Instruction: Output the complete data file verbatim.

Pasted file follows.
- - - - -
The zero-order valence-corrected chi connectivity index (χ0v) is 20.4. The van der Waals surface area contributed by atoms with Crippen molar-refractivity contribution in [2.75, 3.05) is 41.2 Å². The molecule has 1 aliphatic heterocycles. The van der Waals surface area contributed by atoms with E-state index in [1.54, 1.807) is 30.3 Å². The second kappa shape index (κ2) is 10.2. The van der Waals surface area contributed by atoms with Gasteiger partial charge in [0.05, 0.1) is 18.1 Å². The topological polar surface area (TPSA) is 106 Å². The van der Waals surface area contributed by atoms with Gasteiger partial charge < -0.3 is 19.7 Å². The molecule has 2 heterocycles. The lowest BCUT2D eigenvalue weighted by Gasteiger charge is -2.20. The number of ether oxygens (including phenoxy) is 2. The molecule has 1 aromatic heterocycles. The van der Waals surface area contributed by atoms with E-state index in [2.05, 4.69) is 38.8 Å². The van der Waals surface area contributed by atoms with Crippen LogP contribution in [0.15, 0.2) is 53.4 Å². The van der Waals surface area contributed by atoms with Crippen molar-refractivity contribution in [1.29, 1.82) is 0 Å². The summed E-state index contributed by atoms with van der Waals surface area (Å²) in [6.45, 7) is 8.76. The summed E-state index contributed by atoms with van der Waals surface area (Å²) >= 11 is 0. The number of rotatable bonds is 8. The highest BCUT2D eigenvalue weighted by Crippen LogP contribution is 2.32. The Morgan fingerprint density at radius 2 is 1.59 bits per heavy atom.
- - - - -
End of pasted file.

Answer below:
The zero-order valence-corrected chi connectivity index (χ0v) is 20.4. The van der Waals surface area contributed by atoms with Crippen molar-refractivity contribution in [2.75, 3.05) is 41.2 Å². The molecule has 1 aliphatic heterocycles. The van der Waals surface area contributed by atoms with E-state index in [1.54, 1.807) is 30.3 Å². The second kappa shape index (κ2) is 10.2. The van der Waals surface area contributed by atoms with Gasteiger partial charge in [0.05, 0.1) is 18.1 Å². The topological polar surface area (TPSA) is 106 Å². The van der Waals surface area contributed by atoms with Gasteiger partial charge < -0.3 is 19.7 Å². The molecule has 2 heterocycles. The lowest BCUT2D eigenvalue weighted by Gasteiger charge is -2.20. The number of ether oxygens (including phenoxy) is 2. The molecule has 1 aromatic heterocycles. The van der Waals surface area contributed by atoms with E-state index in [2.05, 4.69) is 38.8 Å². The van der Waals surface area contributed by atoms with Crippen LogP contribution in [0.15, 0.2) is 53.4 Å². The van der Waals surface area contributed by atoms with Crippen molar-refractivity contribution in [1.29, 1.82) is 0 Å². The summed E-state index contributed by atoms with van der Waals surface area (Å²) in [6.45, 7) is 8.76. The summed E-state index contributed by atoms with van der Waals surface area (Å²) >= 11 is 0. The number of rotatable bonds is 8. The highest BCUT2D eigenvalue weighted by Crippen LogP contribution is 2.32. The Morgan fingerprint density at radius 2 is 1.59 bits per heavy atom.